New publication series offers insight and direction on sampling for vitamin and mineral status
AMES, Iowa - It’s important for producers to know the vitamin and mineral statuses of animals in their operation but it takes more than a simple glance to accurately determine. A new three-part publication series from Iowa Pork Industry Center, Sample Collection and Handling for Vitamin and Mineral Analyses, can help producers learn how to properly take feed and biological samples as part of the diagnostic process.
Lead author and graduate student Sarah Elefson said vitamin and mineral statuses are important to ensure that diets fed to the animal provide adequate nutrients and that the animal’s vitamin and mineral status are sufficient.
"When there is a potential nutritional deficiency or toxicity, it is critical to take proper feed and biological samples, and handle them appropriately to help narrow down the cause of the nutritional issue accurately," she said. "Improper sample collection and handling can lead to inaccurate vitamin and mineral analysis results."
These resources offer information on the importance of proper blood sampling techniques and choice of blood tube for collection to avoid inaccurate vitamin and mineral analysis, and how storage can potentially affect the nutrient status of tissues. The first publication provides a general overview of sample collection, the second is focused on blood sample collection, and the third covers biological sample collection and storage, she said.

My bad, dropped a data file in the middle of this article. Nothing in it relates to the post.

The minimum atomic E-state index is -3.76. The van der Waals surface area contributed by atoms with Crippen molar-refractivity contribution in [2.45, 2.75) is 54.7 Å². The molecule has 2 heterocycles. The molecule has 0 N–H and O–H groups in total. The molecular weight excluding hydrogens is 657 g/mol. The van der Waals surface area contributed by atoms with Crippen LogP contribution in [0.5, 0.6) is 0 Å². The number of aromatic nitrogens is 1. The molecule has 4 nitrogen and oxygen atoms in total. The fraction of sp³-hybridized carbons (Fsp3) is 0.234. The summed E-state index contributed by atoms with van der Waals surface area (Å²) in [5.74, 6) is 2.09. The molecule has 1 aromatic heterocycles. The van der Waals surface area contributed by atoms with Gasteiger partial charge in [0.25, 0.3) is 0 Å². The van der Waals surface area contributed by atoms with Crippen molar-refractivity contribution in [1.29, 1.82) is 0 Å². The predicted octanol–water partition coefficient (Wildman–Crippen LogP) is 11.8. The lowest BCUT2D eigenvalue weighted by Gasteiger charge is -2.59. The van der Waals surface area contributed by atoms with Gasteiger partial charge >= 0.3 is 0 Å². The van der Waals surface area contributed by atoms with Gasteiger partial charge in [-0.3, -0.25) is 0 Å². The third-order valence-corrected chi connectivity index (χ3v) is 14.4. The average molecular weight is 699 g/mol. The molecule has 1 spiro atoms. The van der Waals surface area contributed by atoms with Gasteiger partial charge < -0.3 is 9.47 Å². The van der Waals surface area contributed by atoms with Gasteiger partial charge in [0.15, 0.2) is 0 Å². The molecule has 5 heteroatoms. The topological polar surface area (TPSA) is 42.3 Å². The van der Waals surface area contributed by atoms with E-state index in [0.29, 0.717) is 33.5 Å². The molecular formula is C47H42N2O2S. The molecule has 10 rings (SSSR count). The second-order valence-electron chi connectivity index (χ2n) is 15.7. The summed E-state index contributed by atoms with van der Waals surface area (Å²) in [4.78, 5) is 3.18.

"These three publications are short and to the point, with photos and figures to illustrate the information," she said. "None are more than three pages and each highlights key points in collecting feed and biological samples intended for vitamin and mineral analysis."
Download these pdf publications at no charge from the ISU Extension store.
- IPIC205A Collecting Feed and Biological Samples for Vitamin and Mineral Testing.
- IPIC205B Blood Sample Collection For Nutrient Analysis
- IPIC205C Biological Sample Collection and Storage Issues.
IPIC was established in 1994 as a coordinated effort of the colleges of Agriculture (now Agriculture and Life Sciences) and Veterinary Medicine at ISU. Its mission is to promote efficient pork production technologies in Iowa, maintain Iowa's pork industry leadership and strengthen rural development efforts. IPIC focuses its efforts on programs that are integral and complementary to ISU Extension and Outreach. Through IPIC, Iowa producers receive accurate and timely information to make their operations more efficient and profitable.